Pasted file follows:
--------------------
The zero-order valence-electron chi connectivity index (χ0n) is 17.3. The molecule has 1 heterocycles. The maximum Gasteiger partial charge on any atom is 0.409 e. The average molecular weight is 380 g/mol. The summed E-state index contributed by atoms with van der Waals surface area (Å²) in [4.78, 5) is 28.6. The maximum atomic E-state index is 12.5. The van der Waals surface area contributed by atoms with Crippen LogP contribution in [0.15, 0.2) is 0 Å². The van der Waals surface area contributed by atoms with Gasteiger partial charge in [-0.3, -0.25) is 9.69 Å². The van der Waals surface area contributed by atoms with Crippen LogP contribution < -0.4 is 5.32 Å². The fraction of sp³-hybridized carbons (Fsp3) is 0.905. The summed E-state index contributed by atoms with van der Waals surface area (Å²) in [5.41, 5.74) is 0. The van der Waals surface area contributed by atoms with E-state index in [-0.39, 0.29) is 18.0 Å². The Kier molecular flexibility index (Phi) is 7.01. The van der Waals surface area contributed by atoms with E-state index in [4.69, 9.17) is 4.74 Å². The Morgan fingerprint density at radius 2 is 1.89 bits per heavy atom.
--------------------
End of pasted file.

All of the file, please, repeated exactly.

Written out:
The zero-order valence-electron chi connectivity index (χ0n) is 17.3. The molecule has 1 heterocycles. The maximum Gasteiger partial charge on any atom is 0.409 e. The average molecular weight is 380 g/mol. The summed E-state index contributed by atoms with van der Waals surface area (Å²) in [4.78, 5) is 28.6. The maximum atomic E-state index is 12.5. The van der Waals surface area contributed by atoms with Crippen LogP contribution in [0.15, 0.2) is 0 Å². The van der Waals surface area contributed by atoms with Gasteiger partial charge in [-0.3, -0.25) is 9.69 Å². The van der Waals surface area contributed by atoms with Crippen LogP contribution < -0.4 is 5.32 Å². The fraction of sp³-hybridized carbons (Fsp3) is 0.905. The summed E-state index contributed by atoms with van der Waals surface area (Å²) in [5.41, 5.74) is 0. The van der Waals surface area contributed by atoms with E-state index in [-0.39, 0.29) is 18.0 Å². The Kier molecular flexibility index (Phi) is 7.01. The van der Waals surface area contributed by atoms with E-state index in [4.69, 9.17) is 4.74 Å². The Morgan fingerprint density at radius 2 is 1.89 bits per heavy atom.